You do not need to be afraid of what you will hear because you are always in control--it's not like you go into a trance. And you have a knowing inside yourself of what is right, and when you tap into Source, you will know it is pure and beneficial.


I usually get to ask some questions at this point. Before meditation, I might ponder how to solve a problem, but my brain does not have an answer. Now, I can ask the question and get a brilliant solution. This wisdom is my favorite part of meditation and is very, very powerful.


Eventually, you'll want to do something else. It's usually something brilliant and fantastic, even if it seems simple. It can be anything from writing a note about your latest book or scheduling a dental appointment. But it always feels like the next thing to do, and you'll know it will be beneficial. And it won't feel hard to do; it will feel natural.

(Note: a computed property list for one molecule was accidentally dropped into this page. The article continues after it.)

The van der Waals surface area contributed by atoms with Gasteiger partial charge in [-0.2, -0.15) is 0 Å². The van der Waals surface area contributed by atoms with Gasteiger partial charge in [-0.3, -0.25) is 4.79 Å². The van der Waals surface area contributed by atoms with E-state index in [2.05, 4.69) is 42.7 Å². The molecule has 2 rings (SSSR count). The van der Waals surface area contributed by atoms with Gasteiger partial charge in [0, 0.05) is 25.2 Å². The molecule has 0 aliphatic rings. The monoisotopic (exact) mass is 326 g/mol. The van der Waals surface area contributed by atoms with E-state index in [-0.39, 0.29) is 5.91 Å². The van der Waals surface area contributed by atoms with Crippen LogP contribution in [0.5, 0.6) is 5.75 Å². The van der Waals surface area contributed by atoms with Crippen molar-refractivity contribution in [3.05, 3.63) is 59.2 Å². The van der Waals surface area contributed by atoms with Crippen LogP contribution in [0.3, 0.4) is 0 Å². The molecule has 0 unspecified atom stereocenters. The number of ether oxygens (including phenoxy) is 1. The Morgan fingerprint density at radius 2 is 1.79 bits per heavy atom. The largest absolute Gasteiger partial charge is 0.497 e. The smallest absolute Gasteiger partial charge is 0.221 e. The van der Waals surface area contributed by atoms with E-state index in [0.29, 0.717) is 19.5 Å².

When I am feeling confused or directionless or even just restless, I will meditate, often many times a day. It is then that I get clear on the next thing to do.  And it just feels like the most natural next step to take.

But your practice may be entirely different. Just be willing.

Meditation will change your life in many ways.

There are many benefits to meditation. 

You will see immediate improvements like the clarity of vision and increased focus. You will be able to problem-solve more quickly, feel compassion and understanding. And your ability to handle stress will improve considerably. The more you meditate, the longer you will sustain the effects. And at the master level, I now have a completely altered, sustainable change in the way I approach my life.

Love, Tami